… is from page 233 of Milton & Rose Friedman’s great 1980 book, Free To Choose  (first emphasis original; second emphasis added):
Moreover, the ability of unions to raise the wages of some workers does not mean that universal unionism could raise the wages of all workers. On the contrary, and this is a fundamental source of misunderstanding, the gains that strong unions win for their members are primarily at the expense of other workers.
The key to understanding the situation is the most elementary principle of economics: the law of demand – the higher the price of anything, the less of it people will be willing to buy. Make labor of any kind more expensive and the number of jobs of that kind will be fewer.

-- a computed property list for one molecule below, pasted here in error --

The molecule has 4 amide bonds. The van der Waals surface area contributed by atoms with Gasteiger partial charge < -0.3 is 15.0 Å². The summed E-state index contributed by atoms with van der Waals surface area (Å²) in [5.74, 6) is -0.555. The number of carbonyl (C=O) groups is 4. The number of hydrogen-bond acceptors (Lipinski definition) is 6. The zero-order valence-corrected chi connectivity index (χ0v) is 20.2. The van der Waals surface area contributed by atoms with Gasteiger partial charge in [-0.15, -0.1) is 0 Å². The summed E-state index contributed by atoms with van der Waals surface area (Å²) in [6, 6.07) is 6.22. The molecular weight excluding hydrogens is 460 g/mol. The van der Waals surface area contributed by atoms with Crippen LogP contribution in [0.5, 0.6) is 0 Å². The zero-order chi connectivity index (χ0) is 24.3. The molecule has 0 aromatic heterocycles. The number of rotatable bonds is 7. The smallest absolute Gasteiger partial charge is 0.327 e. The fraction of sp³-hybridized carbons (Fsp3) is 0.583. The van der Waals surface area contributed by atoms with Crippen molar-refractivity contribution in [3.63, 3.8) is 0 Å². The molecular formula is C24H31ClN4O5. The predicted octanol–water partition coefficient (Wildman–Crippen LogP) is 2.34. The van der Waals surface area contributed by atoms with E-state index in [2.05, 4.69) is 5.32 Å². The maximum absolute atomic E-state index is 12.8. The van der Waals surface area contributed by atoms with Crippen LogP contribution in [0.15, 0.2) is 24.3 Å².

For example, while in practice a legislated minimum wage will reduce over time the number of jobs for low-skilled workers, in principle the negative effects of the minimum wage can be manifested almost exclusively in changes in the kinds of jobs filled by low-skilled workers. A minimum wage could, in principle, cause nearly all of the jobs filled by low-skilled workers to become so much more demanding for workers, more dangerous to workers, or otherwise less desirable for workers to hold (yet more productive from the standpoint of employers) that the number of such jobs doesn’t decline. This ‘change-in-the-nature-of-the-jobs’ effect is one among many reasons why empirical studies that purport to find no negative consequences of minimum-wage legislation for low-skilled workers should be approached with enormous helpings of skepticism: no such quantitative studies can possibly measure accurately the adjustments that occur on the many margins along which employment relations are defined in reality.